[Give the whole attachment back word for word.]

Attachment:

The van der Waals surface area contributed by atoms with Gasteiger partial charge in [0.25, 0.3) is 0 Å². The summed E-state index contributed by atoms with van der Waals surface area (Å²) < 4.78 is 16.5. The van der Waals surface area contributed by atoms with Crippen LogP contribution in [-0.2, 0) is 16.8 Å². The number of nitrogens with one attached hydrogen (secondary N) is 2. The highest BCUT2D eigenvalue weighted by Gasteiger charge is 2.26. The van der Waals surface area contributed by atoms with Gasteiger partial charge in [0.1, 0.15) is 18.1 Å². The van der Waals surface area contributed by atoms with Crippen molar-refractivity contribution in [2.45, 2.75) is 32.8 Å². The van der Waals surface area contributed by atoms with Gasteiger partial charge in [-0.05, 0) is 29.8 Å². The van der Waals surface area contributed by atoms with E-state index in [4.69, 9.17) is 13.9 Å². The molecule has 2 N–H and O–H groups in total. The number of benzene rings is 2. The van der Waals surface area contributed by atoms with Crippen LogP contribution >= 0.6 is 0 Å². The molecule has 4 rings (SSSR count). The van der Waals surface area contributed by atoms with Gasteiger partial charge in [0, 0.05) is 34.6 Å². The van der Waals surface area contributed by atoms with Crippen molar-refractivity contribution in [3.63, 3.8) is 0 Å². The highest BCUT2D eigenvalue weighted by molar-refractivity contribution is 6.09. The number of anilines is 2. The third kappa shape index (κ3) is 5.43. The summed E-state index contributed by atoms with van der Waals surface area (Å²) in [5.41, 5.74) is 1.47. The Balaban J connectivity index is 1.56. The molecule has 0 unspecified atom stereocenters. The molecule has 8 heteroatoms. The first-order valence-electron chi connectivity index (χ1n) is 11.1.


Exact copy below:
The van der Waals surface area contributed by atoms with Gasteiger partial charge in [0.25, 0.3) is 0 Å². The summed E-state index contributed by atoms with van der Waals surface area (Å²) < 4.78 is 16.5. The van der Waals surface area contributed by atoms with Crippen LogP contribution in [-0.2, 0) is 16.8 Å². The number of nitrogens with one attached hydrogen (secondary N) is 2. The highest BCUT2D eigenvalue weighted by Gasteiger charge is 2.26. The van der Waals surface area contributed by atoms with Gasteiger partial charge in [0.1, 0.15) is 18.1 Å². The van der Waals surface area contributed by atoms with Crippen molar-refractivity contribution in [2.45, 2.75) is 32.8 Å². The van der Waals surface area contributed by atoms with Gasteiger partial charge in [-0.05, 0) is 29.8 Å². The van der Waals surface area contributed by atoms with E-state index in [4.69, 9.17) is 13.9 Å². The molecule has 2 N–H and O–H groups in total. The number of benzene rings is 2. The van der Waals surface area contributed by atoms with Crippen LogP contribution >= 0.6 is 0 Å². The molecule has 4 rings (SSSR count). The van der Waals surface area contributed by atoms with Gasteiger partial charge in [0, 0.05) is 34.6 Å². The van der Waals surface area contributed by atoms with Crippen molar-refractivity contribution in [3.63, 3.8) is 0 Å². The highest BCUT2D eigenvalue weighted by molar-refractivity contribution is 6.09. The number of anilines is 2. The third kappa shape index (κ3) is 5.43. The summed E-state index contributed by atoms with van der Waals surface area (Å²) in [5.41, 5.74) is 1.47. The Balaban J connectivity index is 1.56. The molecule has 0 unspecified atom stereocenters. The molecule has 8 heteroatoms. The first-order valence-electron chi connectivity index (χ1n) is 11.1.